Total spending for agricultural reserch measured measured as a share of the value added from agriculture, forestry and fishing activities

Measurement unit: 
Percentage (%)

Distribution of agricultural holders by sex (female - Share %) according to the FAO Land and Gender Database.

Measurement unit: 
Percentage (%)

It measures the area (1'000 Ha) covered by forest.

Measurement unit: 
1'000 ha

Forest land administered by governments: This category includes all forest land that is legally claimed as exclusively belonging to the state.

Measurement unit: 
Million ha

GDP per capita based on purchasing power parity (PPP). PPP GDP is gross domestic product converted to international dollars using purchasing power parity rates.

Measurement unit: 
PPP$ 2011

Land area is the total area (1'000 ha) of the country excluding area under inland water bodies.

Measurement unit: 
1'000 ha

Estimate of the percent of total Indigenous and Community Lands - formally recognised by the State - as a percentage of the country's total land area.

Measurement unit: 
Percentage (%)

Rural population refers to the share (%) of people living in rural areas as defined by national statistical offices. It is calculated as the ratio between Urban Population and Total Population.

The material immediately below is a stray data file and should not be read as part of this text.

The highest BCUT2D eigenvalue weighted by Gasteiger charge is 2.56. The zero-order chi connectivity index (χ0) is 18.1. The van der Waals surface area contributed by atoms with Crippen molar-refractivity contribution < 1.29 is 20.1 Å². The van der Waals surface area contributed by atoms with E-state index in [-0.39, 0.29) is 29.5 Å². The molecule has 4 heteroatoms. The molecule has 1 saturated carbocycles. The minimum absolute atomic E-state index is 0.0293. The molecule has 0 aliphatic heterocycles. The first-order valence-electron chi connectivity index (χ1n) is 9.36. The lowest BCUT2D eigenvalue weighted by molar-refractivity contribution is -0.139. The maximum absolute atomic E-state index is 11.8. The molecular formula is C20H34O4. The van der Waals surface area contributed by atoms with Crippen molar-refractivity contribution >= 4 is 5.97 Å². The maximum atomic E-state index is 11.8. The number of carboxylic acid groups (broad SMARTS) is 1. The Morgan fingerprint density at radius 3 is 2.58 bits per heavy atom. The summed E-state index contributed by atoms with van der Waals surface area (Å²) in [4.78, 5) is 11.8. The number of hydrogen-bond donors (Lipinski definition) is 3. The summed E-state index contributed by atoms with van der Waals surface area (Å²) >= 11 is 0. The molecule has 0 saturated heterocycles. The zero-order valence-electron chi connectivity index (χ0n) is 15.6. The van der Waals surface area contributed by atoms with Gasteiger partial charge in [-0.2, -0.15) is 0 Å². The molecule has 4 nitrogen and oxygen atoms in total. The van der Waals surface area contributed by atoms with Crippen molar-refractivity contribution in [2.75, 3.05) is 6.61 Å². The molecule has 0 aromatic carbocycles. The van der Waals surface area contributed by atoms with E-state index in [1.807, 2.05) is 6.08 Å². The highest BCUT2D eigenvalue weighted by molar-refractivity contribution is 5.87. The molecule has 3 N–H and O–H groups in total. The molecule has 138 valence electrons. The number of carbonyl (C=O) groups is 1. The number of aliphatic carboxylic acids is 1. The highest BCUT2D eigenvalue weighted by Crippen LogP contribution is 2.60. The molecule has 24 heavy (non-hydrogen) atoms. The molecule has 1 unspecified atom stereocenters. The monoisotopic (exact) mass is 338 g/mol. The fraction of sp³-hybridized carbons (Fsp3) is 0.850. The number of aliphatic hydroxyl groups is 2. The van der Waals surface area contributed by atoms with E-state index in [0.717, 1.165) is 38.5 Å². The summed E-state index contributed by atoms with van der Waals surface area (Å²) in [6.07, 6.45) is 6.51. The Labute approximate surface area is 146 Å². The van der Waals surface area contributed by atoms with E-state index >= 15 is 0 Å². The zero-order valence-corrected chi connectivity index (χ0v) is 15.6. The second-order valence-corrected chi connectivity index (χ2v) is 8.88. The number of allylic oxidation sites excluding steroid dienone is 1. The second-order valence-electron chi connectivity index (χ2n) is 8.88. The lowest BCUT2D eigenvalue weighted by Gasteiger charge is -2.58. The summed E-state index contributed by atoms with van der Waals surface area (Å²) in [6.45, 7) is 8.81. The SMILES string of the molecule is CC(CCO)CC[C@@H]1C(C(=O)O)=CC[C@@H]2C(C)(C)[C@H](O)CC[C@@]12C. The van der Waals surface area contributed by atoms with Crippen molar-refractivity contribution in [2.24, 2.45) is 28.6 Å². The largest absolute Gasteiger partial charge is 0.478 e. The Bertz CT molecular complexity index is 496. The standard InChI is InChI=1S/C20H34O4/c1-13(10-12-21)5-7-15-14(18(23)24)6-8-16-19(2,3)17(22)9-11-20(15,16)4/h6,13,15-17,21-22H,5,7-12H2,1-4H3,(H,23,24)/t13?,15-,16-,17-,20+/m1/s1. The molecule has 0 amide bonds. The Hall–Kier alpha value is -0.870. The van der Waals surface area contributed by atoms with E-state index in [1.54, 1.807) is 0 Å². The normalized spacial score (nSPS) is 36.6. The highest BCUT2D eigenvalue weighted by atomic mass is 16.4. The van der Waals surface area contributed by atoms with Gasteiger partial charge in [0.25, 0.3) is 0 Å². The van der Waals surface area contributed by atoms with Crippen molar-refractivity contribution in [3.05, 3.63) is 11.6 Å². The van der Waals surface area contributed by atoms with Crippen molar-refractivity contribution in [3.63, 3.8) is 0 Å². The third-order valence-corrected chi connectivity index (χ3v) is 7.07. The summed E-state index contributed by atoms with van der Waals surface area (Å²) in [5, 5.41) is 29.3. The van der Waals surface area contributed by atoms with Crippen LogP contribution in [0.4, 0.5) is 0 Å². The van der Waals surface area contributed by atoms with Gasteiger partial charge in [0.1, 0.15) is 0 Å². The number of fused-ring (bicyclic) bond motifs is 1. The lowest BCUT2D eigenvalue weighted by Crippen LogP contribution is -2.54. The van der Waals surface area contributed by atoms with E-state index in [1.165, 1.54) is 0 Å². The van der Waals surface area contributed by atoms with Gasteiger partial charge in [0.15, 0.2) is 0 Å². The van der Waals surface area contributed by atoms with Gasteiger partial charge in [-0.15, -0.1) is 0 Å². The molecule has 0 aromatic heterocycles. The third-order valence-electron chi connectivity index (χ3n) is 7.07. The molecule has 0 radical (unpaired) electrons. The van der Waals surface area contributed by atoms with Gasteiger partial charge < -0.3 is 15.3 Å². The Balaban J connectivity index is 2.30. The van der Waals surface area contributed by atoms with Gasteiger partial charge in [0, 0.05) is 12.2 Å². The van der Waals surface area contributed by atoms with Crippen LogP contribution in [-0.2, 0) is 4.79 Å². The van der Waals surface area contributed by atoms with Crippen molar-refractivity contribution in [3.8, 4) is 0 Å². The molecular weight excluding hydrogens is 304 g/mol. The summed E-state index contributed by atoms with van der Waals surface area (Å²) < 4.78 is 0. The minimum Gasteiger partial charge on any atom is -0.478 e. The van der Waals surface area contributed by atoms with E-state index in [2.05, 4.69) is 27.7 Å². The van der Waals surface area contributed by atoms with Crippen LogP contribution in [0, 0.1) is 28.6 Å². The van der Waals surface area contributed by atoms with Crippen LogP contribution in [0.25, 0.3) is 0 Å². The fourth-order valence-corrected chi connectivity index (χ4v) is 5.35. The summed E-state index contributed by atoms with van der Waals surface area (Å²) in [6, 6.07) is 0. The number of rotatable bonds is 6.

Measurement unit: 
Percentage (%)
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Share (%) of Forest Land with respect to the Total Land Area.

Measurement unit: 
Percentage (%)
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It measures the area (1'000 Ha) covered by forest.

Measurement unit: 
1'000 ha
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Arable land (1'000 Ha) is the land under temporary agricultural crops (multiple-cropped areas are counted only once), temporary meadows for mowing or pasture, land under market and kitchen gardens

Measurement unit: 
1'000 ha

It measures the area (1'000 Ha) covered by forest.

Measurement unit: 
1'000 ha

Land area is the total area (1'000 ha) of the country excluding area under inland water bodies.

Measurement unit: 
1'000 ha

Land used permanently (five years or more) to grow herbaceous forage crops through cultivation or naturally (wild prairie or grazing land).

Measurement unit: 
1'000 ha

Land cultivated with long-term crops which do not have to be replanted for several years (such as cocoa and coffee), land under trees and shrubs producing flowers (such as roses and jasmine), and n

Measurement unit: 
1'000 ha

Disclaimer: The data displayed on the Land Portal is provided by third parties indicated as the data source or as the data provider. The Land Portal team is constantly working to ensure the highest possible standard of data quality and accuracy, yet the data is by its nature approximate and will contain some inaccuracies. The data may contain errors introduced by the data provider(s) and/or by the Land Portal team. In addition, this page allows you to compare data from different sources, but not all indicators are necessarily statistically comparable. The Land Portal Foundation (A) expressly disclaims the accuracy, adequacy, or completeness of any data and (B) shall not be liable for any errors, omissions or other defects in, delays or interruptions in such data, or for any actions taken in reliance thereon. Neither the Land Portal Foundation nor any of its data providers will be liable for any damages relating to your use of the data provided herein.